Why Social Science? Because Institutional Racism Exacerbates our Health and Economic Challenges
By Allison, Plyer, ScD, Chief Demographer, The Data Center of Southeast Louisiana
The COVID-19 epidemic is hitting African Americans particularly hard. As of this writing, 70% of all COVID-19 deaths in Louisiana are black residents in a state where only one-third of the population is black. To date, few states have released COVID-19 data by race, but the scant available information reveals that African Americans in Chicago, Milwaukee, and Detroit are being infected with and dying of COVID-19 at disproportionate rates.
Could the effects of historic and modern-day discrimination be contributing to these stunning statistics? In New Orleans, a city that is nearly 60% African American and has a small but growing Hispanic population, where the COVID-19 death rate is on a par per capita with New York City's, the answer is likely yes.
Keep in mind that since its founding in 1718, New Orleans’ history has included roughly 150 years of slavery followed by 100 years of Jim Crow. That means that black New Orleanians age 60 and older were born during the era of separate and unequal access to education, healthcare, housing, criminal justice, and economic opportunity of all kinds. One might assume that conditions for people of color have improved substantially in New Orleans since the Civil Rights era. To assess our progress, for New Orleans’ Tricentennial in 2018, The Data Center examined more than 20 indicators across several domains (employment, housing, health care, education, and criminal justice). What we found was surprisingly disheartening:
As of 2017, New Orleans’ K-12 public schools are not preparing many black and Hispanic students with the skills needed to succeed in college, as evidenced by average ACT scores at 17.2 for black students and 18.4 for Hispanic students, compared with 25.2 for white students.
Employment rates since 1980 have risen for whites, Hispanics, and black women in New Orleans. But for black men employment rates have fallen—from 63% in 1980 to 52% in 2016.
As port jobs disappeared in recent decades, the tourism sector became the largest economic driver in New Orleans. But with average wages (including tips) of only $34,220 in 2016 and a 50% black, 8% Hispanic workforce, tourism is not providing family-sustaining wages to many families of color. Performing artists face similar difficulties with average wages of $29,969.
Individuals detained in the Orleans Justice Center were nearly 4 times more likely to be black than white in 2016, even after accounting for New Orleans’ large black population.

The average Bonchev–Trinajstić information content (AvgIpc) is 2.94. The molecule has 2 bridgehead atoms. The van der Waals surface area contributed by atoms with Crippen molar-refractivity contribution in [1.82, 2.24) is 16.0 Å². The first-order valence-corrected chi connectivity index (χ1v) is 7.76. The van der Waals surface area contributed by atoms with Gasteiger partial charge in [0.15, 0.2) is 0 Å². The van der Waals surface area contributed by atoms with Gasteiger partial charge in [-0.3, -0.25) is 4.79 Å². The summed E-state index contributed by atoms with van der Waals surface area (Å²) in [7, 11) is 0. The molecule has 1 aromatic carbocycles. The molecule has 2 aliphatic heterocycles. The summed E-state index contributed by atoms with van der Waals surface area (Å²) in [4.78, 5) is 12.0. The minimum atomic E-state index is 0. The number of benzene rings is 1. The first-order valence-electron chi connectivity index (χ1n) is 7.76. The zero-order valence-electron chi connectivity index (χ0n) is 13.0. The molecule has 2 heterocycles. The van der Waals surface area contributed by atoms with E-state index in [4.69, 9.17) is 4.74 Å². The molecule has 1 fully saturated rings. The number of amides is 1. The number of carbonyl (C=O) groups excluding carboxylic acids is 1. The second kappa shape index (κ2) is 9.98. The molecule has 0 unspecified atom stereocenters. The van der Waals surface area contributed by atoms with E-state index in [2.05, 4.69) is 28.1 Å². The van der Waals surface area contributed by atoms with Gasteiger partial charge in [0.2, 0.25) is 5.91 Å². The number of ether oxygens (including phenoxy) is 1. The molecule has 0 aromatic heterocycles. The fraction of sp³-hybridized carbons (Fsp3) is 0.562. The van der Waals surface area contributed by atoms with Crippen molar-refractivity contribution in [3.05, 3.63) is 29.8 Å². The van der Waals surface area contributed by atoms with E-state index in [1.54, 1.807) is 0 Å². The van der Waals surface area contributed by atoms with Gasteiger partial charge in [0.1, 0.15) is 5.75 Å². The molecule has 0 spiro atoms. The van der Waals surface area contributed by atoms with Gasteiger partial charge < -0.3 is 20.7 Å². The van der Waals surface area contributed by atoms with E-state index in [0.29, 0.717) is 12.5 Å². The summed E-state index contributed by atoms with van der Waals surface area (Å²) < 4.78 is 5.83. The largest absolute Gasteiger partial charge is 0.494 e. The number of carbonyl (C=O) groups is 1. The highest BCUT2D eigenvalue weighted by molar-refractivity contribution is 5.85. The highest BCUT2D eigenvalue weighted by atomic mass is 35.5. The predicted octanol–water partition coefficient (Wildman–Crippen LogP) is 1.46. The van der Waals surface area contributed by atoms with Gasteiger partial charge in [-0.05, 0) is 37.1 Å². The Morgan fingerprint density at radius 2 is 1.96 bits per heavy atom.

Mortality from heart disease, cancer, and stroke has fallen since 1999, yet black New Orleanians are still 56% more likely to die from heart disease or cancer and 49% more likely to die of stroke than whites as of 2015.
Mothers with greater educational attainment had less risk of having a low birth weight baby, but even black mothers with a Master’s degree or higher had a greater likelihood (11.9%) of having a low birth weight baby than white mothers with a high school degree or less (8.7%) as recently as 2015.
These indicators and a wealth of scientific research indicate that people of color experience chronic lifelong stress due to discrimination in education, housing, employment, access to credit, and health care, and that this chronic stress contributes to poorer health outcomes.
As to the stark disparity in health outcomes specifically, more than a decade of research has shown unconscious bias in health care delivery. Health care providers, driven by false beliefs such as “black people’s skin is thicker than white people’s skin,” offer treatment, pain management, and empathy that vary depending on the race of the patient. Consistent with these findings, since the onset of the COVID-19 pandemic, early data from Boston revealed that black patients with COVID-19 symptoms were given tests less often than white patients with the same symptoms. Similar research on Latino COVID patients has not yet emerged, but as of this writing there’s evidence that COVID-19 has taken a greater toll on Hispanics in New York, who represent 34% of the deaths but just 29% of the population overall.
Why does this matter? The demographics of the nation are swiftly changing. While Americans over 65 are disproportionately white, a growing share of children are non-white. The 2020 Census is projected to find that roughly 40% of all Americans are non-white and more than 50% of children under 18 are black (14%), Hispanic (26%), Asian (5%), Native American or Alaskan Native (1%), or mixed race (5%).
Demographically speaking, our children are our future. Addressing racism, much of it unconscious, in our healthcare, employment, housing, banking, education, and criminal justice systems will be critical to effectively addressing our health and economic challenges going forward.
ALLISON PLYER is Chief Demographer of The Data Center, an independent research institution based in New Orleans, and she is Chair of the U.S. Census Bureau’s Scientific Advisory Committee. Plyer is recognized as an international expert in demographics and disaster recovery trends. She is co-author of The New Orleans Index series, developed in collaboration with the Brookings Institution to analyze the state of the New Orleans recovery post-Katrina. She is also co-author of The New Orleans Prosperity Index which examines the extent to which economic outcomes have improved for black New Orleanians since the end of the Civil Rights era. Allison received her Doctorate in Science from Tulane University’s School of Public Health and Tropical Medicine. She has an MBA in marketing and organizational behavior from the J.L. Kellogg Graduate School of Management at Northwestern University, a BA in religious studies and Spanish from Vanderbilt University, magna cum laude, and is a member of Phi Beta Kappa.